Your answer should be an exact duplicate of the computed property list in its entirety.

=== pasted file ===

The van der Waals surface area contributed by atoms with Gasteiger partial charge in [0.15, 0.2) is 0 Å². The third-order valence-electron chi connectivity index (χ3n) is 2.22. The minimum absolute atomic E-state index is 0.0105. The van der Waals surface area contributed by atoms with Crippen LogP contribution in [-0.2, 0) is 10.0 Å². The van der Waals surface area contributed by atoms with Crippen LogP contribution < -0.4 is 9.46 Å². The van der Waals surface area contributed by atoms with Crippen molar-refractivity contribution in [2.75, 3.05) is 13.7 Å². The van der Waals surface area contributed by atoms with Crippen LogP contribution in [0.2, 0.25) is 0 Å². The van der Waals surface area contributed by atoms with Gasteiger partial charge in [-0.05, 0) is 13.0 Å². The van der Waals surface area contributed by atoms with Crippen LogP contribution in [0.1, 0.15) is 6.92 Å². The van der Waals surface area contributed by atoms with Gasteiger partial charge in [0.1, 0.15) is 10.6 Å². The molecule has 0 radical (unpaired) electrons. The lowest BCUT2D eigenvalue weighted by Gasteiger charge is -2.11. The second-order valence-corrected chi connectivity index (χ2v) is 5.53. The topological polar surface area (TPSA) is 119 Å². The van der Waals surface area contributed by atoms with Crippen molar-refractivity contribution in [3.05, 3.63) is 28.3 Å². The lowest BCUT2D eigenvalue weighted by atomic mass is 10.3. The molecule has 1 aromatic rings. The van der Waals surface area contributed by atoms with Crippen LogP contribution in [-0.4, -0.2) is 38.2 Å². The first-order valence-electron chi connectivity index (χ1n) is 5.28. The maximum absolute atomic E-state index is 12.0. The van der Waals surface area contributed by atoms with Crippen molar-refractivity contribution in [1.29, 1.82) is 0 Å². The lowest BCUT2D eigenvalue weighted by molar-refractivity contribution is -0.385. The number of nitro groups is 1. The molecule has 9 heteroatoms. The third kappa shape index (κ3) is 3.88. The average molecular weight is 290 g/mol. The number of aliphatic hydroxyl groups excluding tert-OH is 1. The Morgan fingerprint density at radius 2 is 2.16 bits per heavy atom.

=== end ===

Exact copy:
The van der Waals surface area contributed by atoms with Gasteiger partial charge in [0.15, 0.2) is 0 Å². The third-order valence-electron chi connectivity index (χ3n) is 2.22. The minimum absolute atomic E-state index is 0.0105. The van der Waals surface area contributed by atoms with Crippen LogP contribution in [-0.2, 0) is 10.0 Å². The van der Waals surface area contributed by atoms with Crippen LogP contribution < -0.4 is 9.46 Å². The van der Waals surface area contributed by atoms with Crippen molar-refractivity contribution in [2.75, 3.05) is 13.7 Å². The van der Waals surface area contributed by atoms with Crippen LogP contribution in [0.2, 0.25) is 0 Å². The van der Waals surface area contributed by atoms with Gasteiger partial charge in [-0.05, 0) is 13.0 Å². The van der Waals surface area contributed by atoms with Crippen LogP contribution in [0.1, 0.15) is 6.92 Å². The van der Waals surface area contributed by atoms with Gasteiger partial charge in [0.1, 0.15) is 10.6 Å². The molecule has 0 radical (unpaired) electrons. The lowest BCUT2D eigenvalue weighted by Gasteiger charge is -2.11. The second-order valence-corrected chi connectivity index (χ2v) is 5.53. The topological polar surface area (TPSA) is 119 Å². The van der Waals surface area contributed by atoms with Crippen molar-refractivity contribution in [3.05, 3.63) is 28.3 Å². The lowest BCUT2D eigenvalue weighted by atomic mass is 10.3. The molecule has 1 aromatic rings. The van der Waals surface area contributed by atoms with Crippen LogP contribution in [-0.4, -0.2) is 38.2 Å². The first-order valence-electron chi connectivity index (χ1n) is 5.28. The maximum absolute atomic E-state index is 12.0. The van der Waals surface area contributed by atoms with Crippen molar-refractivity contribution in [1.29, 1.82) is 0 Å². The lowest BCUT2D eigenvalue weighted by molar-refractivity contribution is -0.385. The number of nitro groups is 1. The molecule has 9 heteroatoms. The third kappa shape index (κ3) is 3.88. The average molecular weight is 290 g/mol. The number of aliphatic hydroxyl groups excluding tert-OH is 1. The Morgan fingerprint density at radius 2 is 2.16 bits per heavy atom.